Saturday, April 30, 2016

The Elite's Curse

What university has the best geography department in the world?

If you answered "Harvard," you are not alone. Consistently, Harvard ranks well when people are asked this question. Search up the Guardian's poll on University rankings, and Harvard's Geography Department ranks right up there just below Oxford's and Berkeley's and right above Cambridge's.

But Harvard does not have a geography department.

In fact, the field of geography is still reeling from Harvard's decision, decades ago, to disband its geography department, since it led to similar abandonments at Yale and elsewhere. To find classes in geography at Harvard today, you have to find courses that sneak into the curriculum masquerading as Earth Sciences, Environmental Studies, Anthropology, and the like.

The success of Harvard's nonexistent geography department is the elite's curse. With enough social status, you are likely to be called the best - even at things you don't do!

Elites through time have always had to worry about this curse. After all, it is hard to know how well you are really doing when everything you do is above scrutiny. Like the emperor in Andersen's often told tale, the elite may be parading naked.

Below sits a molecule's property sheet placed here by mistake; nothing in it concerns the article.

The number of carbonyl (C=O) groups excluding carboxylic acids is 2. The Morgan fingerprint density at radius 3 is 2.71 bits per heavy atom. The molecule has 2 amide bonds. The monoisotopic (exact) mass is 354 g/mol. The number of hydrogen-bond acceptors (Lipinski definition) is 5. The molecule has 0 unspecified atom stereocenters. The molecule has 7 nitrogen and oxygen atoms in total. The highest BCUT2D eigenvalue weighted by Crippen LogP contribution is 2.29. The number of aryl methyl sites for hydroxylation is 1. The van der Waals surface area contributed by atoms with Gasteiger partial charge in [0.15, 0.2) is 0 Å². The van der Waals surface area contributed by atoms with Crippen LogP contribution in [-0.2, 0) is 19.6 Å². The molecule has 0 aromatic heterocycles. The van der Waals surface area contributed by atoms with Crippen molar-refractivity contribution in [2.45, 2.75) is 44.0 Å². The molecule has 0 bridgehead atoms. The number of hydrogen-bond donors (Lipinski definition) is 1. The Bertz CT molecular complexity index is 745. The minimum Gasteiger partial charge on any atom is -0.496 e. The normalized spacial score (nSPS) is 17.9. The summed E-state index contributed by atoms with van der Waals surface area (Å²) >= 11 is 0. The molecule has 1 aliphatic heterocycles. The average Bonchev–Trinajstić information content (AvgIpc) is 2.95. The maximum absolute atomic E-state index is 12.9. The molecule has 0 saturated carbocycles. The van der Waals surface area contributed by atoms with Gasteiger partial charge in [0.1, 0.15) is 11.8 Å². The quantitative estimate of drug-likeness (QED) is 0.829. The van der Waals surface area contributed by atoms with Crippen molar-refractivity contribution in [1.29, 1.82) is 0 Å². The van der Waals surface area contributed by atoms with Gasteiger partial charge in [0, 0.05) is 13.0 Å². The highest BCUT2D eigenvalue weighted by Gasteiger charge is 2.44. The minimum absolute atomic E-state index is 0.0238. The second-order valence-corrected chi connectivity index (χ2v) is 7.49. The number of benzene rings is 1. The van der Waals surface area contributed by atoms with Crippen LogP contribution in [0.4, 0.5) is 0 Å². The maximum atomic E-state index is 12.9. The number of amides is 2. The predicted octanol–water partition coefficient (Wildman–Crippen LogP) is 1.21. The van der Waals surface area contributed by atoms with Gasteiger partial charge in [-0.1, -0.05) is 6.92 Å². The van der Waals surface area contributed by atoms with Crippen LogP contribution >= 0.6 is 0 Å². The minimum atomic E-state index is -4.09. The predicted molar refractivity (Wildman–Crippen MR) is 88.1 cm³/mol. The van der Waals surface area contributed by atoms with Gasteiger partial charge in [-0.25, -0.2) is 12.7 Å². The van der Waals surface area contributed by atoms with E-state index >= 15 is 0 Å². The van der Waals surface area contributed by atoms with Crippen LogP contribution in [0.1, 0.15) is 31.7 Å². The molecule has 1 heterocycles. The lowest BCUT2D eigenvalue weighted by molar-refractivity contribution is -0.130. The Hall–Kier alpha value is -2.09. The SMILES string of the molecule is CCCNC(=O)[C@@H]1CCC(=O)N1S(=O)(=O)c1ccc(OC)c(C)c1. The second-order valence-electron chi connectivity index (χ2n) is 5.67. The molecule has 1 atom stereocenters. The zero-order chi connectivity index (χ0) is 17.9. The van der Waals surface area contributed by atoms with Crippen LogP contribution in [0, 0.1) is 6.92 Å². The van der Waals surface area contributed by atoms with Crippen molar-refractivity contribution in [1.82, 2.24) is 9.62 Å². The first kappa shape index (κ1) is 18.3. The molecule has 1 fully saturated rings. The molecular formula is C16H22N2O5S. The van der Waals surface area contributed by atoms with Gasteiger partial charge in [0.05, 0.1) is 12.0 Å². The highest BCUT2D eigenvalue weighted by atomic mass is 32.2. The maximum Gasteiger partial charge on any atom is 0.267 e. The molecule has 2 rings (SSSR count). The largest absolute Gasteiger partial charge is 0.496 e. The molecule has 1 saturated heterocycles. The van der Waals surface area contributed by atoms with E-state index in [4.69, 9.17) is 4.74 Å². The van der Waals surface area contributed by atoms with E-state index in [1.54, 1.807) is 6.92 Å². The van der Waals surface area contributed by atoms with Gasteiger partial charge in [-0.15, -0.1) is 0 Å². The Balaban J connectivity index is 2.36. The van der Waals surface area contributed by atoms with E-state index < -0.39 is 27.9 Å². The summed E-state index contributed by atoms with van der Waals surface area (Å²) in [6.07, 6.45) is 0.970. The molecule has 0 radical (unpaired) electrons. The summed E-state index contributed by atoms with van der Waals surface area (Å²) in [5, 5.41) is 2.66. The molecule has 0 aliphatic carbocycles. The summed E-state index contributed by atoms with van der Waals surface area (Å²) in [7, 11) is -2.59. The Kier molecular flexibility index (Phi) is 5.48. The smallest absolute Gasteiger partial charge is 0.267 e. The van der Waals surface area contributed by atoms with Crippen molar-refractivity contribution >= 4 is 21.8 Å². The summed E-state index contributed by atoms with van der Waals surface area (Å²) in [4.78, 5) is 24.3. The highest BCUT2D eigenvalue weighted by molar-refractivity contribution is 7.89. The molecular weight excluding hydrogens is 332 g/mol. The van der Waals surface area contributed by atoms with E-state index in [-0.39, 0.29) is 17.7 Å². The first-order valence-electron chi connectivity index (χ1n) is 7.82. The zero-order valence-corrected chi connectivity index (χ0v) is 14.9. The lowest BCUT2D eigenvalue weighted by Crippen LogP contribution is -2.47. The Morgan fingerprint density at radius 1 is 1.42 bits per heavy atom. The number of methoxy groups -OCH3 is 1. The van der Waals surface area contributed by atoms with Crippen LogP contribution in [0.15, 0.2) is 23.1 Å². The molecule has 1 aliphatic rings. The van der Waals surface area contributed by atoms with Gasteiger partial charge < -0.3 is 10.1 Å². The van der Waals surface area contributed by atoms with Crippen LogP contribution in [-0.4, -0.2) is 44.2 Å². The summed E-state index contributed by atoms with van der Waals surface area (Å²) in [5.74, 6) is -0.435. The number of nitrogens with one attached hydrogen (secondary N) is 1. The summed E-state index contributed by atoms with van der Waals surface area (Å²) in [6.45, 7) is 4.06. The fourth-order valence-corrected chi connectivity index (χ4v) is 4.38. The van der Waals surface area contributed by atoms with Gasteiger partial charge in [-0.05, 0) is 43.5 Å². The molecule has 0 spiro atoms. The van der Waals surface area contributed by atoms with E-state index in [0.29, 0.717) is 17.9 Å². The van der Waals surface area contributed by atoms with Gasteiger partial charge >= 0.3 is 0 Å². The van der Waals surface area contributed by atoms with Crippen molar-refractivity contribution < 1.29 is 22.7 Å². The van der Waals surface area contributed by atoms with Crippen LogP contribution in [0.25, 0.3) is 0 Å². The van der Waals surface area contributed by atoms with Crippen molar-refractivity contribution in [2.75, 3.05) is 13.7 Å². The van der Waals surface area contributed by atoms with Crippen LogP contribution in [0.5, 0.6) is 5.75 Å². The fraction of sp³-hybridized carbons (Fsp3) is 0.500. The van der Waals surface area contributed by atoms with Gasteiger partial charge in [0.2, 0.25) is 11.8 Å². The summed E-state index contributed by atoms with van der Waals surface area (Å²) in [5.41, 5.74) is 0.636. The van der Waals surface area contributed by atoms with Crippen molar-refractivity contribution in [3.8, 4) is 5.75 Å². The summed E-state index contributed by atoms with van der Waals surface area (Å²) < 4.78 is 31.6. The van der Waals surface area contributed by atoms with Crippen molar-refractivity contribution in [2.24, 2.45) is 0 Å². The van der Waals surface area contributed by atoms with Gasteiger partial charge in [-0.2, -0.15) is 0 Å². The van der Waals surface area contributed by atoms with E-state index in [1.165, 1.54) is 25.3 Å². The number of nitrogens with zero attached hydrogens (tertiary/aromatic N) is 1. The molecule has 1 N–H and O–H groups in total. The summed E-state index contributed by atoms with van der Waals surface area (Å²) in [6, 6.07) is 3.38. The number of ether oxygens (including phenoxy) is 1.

You are probably amused at a Stanford professor making fun of Harvard as elitist. Let me admit: I've benefited greatly from my own University's reputation, so much so that I too suffer from this curse. People routinely assume I know what I am talking about. But in the dark of the night I know I am often quoted not for the merit of my argument, but because of the logo on my letterhead.

In this way, the elite's curse harms the very elites that it insulates. If we are not careful, we can come to believe the myth to the point where we are parading naked.

Case in point: Five days ago here on the Stanford campus, the rapper Common spoke at an event that was "open to the public." But when it was time for questions from the audience, the Stanford staff reserved the scarce questioning time for Stanford students, effectively silencing those not from Stanford.  When asked why, the staff person explained, "we find that Stanford students ask better questions than outsiders."

So let me get this straight. If, next week, Common decides to come to an event here at Stanford, he will not be allowed to ask any questions?

Common would object if he knew what came down that night. The man who has spoken the poetry in "Respect for Life" would have wanted all to participate. Maybe he'd rap about it later. We failed; the elite's curse striking again. We open our campus to the public to increase the diversity and richness of the dialogue, and then silence anyone not in the club.

The lesson: Favor merit over privilege, and speak truth to the emperor.

For more on merit vs. privilege, see my article on "The Senator's Son Problem."